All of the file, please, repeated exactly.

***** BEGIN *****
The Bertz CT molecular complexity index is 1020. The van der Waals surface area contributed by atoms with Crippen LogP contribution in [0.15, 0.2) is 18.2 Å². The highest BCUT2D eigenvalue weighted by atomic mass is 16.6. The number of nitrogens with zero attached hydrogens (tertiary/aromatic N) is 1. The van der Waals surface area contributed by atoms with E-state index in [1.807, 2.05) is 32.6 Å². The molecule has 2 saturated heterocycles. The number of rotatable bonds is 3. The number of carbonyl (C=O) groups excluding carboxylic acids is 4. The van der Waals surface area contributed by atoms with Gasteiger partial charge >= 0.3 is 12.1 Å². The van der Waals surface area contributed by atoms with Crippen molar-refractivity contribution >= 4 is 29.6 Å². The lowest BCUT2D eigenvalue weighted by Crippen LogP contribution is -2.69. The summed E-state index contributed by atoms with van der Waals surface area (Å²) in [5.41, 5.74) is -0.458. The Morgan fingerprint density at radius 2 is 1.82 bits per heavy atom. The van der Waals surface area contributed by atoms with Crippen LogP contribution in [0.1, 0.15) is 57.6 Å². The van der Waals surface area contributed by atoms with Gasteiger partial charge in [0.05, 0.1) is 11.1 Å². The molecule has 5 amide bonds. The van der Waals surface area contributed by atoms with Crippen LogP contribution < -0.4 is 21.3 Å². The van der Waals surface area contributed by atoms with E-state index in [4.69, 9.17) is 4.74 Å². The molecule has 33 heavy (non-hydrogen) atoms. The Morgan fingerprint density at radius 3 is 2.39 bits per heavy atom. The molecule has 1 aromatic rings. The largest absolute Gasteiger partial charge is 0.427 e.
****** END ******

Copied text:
The Bertz CT molecular complexity index is 1020. The van der Waals surface area contributed by atoms with Crippen LogP contribution in [0.15, 0.2) is 18.2 Å². The highest BCUT2D eigenvalue weighted by atomic mass is 16.6. The number of nitrogens with zero attached hydrogens (tertiary/aromatic N) is 1. The van der Waals surface area contributed by atoms with E-state index in [1.807, 2.05) is 32.6 Å². The molecule has 2 saturated heterocycles. The number of rotatable bonds is 3. The number of carbonyl (C=O) groups excluding carboxylic acids is 4. The van der Waals surface area contributed by atoms with Gasteiger partial charge >= 0.3 is 12.1 Å². The van der Waals surface area contributed by atoms with Crippen molar-refractivity contribution >= 4 is 29.6 Å². The lowest BCUT2D eigenvalue weighted by Crippen LogP contribution is -2.69. The summed E-state index contributed by atoms with van der Waals surface area (Å²) in [5.41, 5.74) is -0.458. The Morgan fingerprint density at radius 2 is 1.82 bits per heavy atom. The van der Waals surface area contributed by atoms with Crippen LogP contribution in [0.1, 0.15) is 57.6 Å². The van der Waals surface area contributed by atoms with Gasteiger partial charge in [0.05, 0.1) is 11.1 Å². The molecule has 5 amide bonds. The van der Waals surface area contributed by atoms with Crippen LogP contribution < -0.4 is 21.3 Å². The van der Waals surface area contributed by atoms with E-state index in [4.69, 9.17) is 4.74 Å². The molecule has 33 heavy (non-hydrogen) atoms. The Morgan fingerprint density at radius 3 is 2.39 bits per heavy atom. The molecule has 1 aromatic rings. The largest absolute Gasteiger partial charge is 0.427 e.